Knowing a bit about the people involved in the origin of the book adds a little extra twist to reading it. (For those who don't know the story, Scalzi wrote the book a while ago, and posted it on his web site for interested readers to download. Patrick Nielsen Hayden saw it there, and bought it for Tor.) Knowing Patrick a little bit, it's easy to see why the book would appeal to him, and knowing John, well, the dialogue should be readily identifiable to any reader of the Whatever:
"Is this going to hurt?" I asked.
"Not so much," he said, and tapped his PDA screen. 20,000 microsensors slammed themselves into my skull like four axe handles simultaneously whacking my skull.
"God damn it!" I grabbed my head, banging my hands against the crèche door as I did so. "You son of a bitch," I yelled at Dr. Russell. "You said it wouldn't hurt!"
"I said 'not so much'," Dr. Russell said.
"Not so much as what? Having your head stepped on by an elephant?"
"Not so much as when the sensors connect to each other," Dr. Russell said. "The good news is that as soon as they're connected, the pain stops. Now hold still, this will only take a minute." He tapped the PDA again. 80,000 needles shot out in every direction in my skull.
I have never wanted to punch a doctor so much in my life.
The book follows an old man named John from Ohio through the usual trajectory of a military story: enlistment, boot camp, first combat and all the rest. The world he moves through is richly detailed, often with a comic twist: The basic training sequence is a hoot, the aliens he faces are very inventive, and the battle scenes are well executed.
It's very much a book in the tradition of Robert Heinlein, only, you know, not so annoyingly polemical. A good deal of the exposition is handled by having characters explain things to one another, giving it a bit of a Golden Age feel, but the dialogue is snappy enough that it doesn't get annoying. And while there's obviously been a fair bit of thought put into the way the CDF is organized, we're spared the lectures on how it's the one true way of doing things.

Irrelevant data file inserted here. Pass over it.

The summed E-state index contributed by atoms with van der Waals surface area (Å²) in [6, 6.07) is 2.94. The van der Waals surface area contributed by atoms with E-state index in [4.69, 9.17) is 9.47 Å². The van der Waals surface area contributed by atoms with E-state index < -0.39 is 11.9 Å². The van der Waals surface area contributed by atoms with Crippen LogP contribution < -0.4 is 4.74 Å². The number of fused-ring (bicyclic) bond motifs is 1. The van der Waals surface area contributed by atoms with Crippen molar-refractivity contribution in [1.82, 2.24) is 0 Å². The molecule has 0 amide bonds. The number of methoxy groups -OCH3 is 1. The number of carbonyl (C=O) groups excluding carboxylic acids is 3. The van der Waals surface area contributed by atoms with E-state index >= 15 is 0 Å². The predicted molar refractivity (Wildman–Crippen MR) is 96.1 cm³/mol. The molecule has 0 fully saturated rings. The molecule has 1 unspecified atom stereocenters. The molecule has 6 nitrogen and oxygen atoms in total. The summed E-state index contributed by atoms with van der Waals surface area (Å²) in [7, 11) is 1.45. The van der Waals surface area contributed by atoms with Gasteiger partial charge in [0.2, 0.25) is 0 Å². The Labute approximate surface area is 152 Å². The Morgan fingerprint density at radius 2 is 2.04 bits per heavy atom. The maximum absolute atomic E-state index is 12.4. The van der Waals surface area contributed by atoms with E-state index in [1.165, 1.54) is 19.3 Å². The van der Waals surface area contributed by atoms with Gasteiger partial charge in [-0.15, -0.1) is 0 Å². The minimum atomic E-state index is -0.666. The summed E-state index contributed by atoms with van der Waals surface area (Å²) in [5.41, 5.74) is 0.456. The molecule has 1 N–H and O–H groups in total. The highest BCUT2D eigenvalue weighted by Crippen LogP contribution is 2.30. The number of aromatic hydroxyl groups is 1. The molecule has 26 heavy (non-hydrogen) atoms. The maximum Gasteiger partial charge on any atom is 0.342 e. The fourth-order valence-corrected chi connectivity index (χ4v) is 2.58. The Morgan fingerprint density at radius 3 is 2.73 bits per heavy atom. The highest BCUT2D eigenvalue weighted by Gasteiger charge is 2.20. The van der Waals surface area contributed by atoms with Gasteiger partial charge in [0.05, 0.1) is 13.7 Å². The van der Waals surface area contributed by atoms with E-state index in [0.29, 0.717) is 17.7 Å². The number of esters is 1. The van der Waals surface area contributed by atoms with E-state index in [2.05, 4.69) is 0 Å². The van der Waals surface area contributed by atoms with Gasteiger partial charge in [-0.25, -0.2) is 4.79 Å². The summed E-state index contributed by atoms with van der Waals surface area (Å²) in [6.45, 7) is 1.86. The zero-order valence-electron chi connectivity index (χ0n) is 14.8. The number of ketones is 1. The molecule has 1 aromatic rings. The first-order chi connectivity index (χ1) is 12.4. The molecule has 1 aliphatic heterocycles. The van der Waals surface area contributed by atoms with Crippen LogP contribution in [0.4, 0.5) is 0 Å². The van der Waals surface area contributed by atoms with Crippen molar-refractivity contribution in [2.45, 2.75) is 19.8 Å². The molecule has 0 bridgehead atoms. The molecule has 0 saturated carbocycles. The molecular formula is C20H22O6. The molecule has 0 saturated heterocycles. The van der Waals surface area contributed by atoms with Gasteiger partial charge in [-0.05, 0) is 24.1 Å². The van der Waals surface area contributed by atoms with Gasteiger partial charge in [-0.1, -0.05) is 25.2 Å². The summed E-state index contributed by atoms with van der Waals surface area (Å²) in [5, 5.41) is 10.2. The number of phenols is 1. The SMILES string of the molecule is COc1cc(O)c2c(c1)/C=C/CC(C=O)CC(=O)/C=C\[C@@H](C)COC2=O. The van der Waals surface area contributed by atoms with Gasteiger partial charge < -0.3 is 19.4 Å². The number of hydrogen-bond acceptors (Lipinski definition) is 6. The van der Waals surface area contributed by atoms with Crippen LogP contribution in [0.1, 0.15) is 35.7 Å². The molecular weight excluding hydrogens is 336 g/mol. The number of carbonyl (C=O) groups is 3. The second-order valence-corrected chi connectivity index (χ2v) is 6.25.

It wouldn't be a Library of Babel post if I didn't find something to quibble about, so I'll mention one thing that bugged me: I'm not sure the concept of the Ghost Brigades makes any real sense. Explaining the exact nature of the problem would be a spoiler, so I'll leave it for the comments if anybody wants to know, but it does undermine the ending a little bit.
That said, it's a really fun read. I tore through it over the weekend, and annoyed Kate by trying to read funny bits out loud to her when she was trying to work. I definitely recommend it to any SF reader, and I'm not just saying that because I'm part of the evil Religious Tolerance Cabal.
Posted at 9:31 PM | link |
Well, this is very very very late, but a point of correction: the book that Scalzi put up on his web site was AGENT TO THE STARS, which is pleasant and fluffy and still available for download. I think it got picked up by some medium-to-small press at some point or another.